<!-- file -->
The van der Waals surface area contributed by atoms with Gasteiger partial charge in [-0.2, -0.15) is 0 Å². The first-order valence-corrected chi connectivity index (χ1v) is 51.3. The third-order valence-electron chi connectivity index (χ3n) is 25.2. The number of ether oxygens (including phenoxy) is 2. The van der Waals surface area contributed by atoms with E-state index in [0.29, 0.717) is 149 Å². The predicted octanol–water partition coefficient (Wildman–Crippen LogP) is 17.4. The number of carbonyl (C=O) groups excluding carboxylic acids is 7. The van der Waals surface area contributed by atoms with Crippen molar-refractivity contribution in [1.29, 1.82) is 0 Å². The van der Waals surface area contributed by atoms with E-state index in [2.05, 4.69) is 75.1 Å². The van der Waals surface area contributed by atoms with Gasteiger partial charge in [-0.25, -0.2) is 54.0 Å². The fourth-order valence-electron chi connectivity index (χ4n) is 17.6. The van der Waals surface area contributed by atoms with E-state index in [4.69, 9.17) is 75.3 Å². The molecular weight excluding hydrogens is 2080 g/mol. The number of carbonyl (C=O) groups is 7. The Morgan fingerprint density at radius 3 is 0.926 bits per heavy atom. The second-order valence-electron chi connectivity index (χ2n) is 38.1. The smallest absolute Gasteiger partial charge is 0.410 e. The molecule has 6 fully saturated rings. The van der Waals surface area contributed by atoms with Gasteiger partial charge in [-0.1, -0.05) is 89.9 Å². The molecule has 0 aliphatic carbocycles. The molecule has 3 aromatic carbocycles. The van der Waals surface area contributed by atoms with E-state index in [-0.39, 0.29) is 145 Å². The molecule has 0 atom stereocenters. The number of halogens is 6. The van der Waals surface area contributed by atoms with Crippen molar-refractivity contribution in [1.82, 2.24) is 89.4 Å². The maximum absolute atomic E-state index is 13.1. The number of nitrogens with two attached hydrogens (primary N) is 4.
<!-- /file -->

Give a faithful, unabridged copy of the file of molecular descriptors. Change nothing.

The van der Waals surface area contributed by atoms with Gasteiger partial charge in [-0.2, -0.15) is 0 Å². The first-order valence-corrected chi connectivity index (χ1v) is 51.3. The third-order valence-electron chi connectivity index (χ3n) is 25.2. The number of ether oxygens (including phenoxy) is 2. The van der Waals surface area contributed by atoms with E-state index in [0.29, 0.717) is 149 Å². The predicted octanol–water partition coefficient (Wildman–Crippen LogP) is 17.4. The number of carbonyl (C=O) groups excluding carboxylic acids is 7. The van der Waals surface area contributed by atoms with Crippen molar-refractivity contribution in [1.29, 1.82) is 0 Å². The van der Waals surface area contributed by atoms with E-state index in [2.05, 4.69) is 75.1 Å². The van der Waals surface area contributed by atoms with Gasteiger partial charge in [-0.25, -0.2) is 54.0 Å². The fourth-order valence-electron chi connectivity index (χ4n) is 17.6. The van der Waals surface area contributed by atoms with E-state index in [4.69, 9.17) is 75.3 Å². The molecular weight excluding hydrogens is 2080 g/mol. The number of carbonyl (C=O) groups is 7. The Morgan fingerprint density at radius 3 is 0.926 bits per heavy atom. The second-order valence-electron chi connectivity index (χ2n) is 38.1. The smallest absolute Gasteiger partial charge is 0.410 e. The molecule has 6 fully saturated rings. The van der Waals surface area contributed by atoms with Gasteiger partial charge in [-0.1, -0.05) is 89.9 Å². The molecule has 0 aliphatic carbocycles. The molecule has 3 aromatic carbocycles. The van der Waals surface area contributed by atoms with E-state index in [-0.39, 0.29) is 145 Å². The molecule has 0 atom stereocenters. The number of halogens is 6. The van der Waals surface area contributed by atoms with Crippen molar-refractivity contribution in [1.82, 2.24) is 89.4 Å². The maximum absolute atomic E-state index is 13.1. The number of nitrogens with two attached hydrogens (primary N) is 4.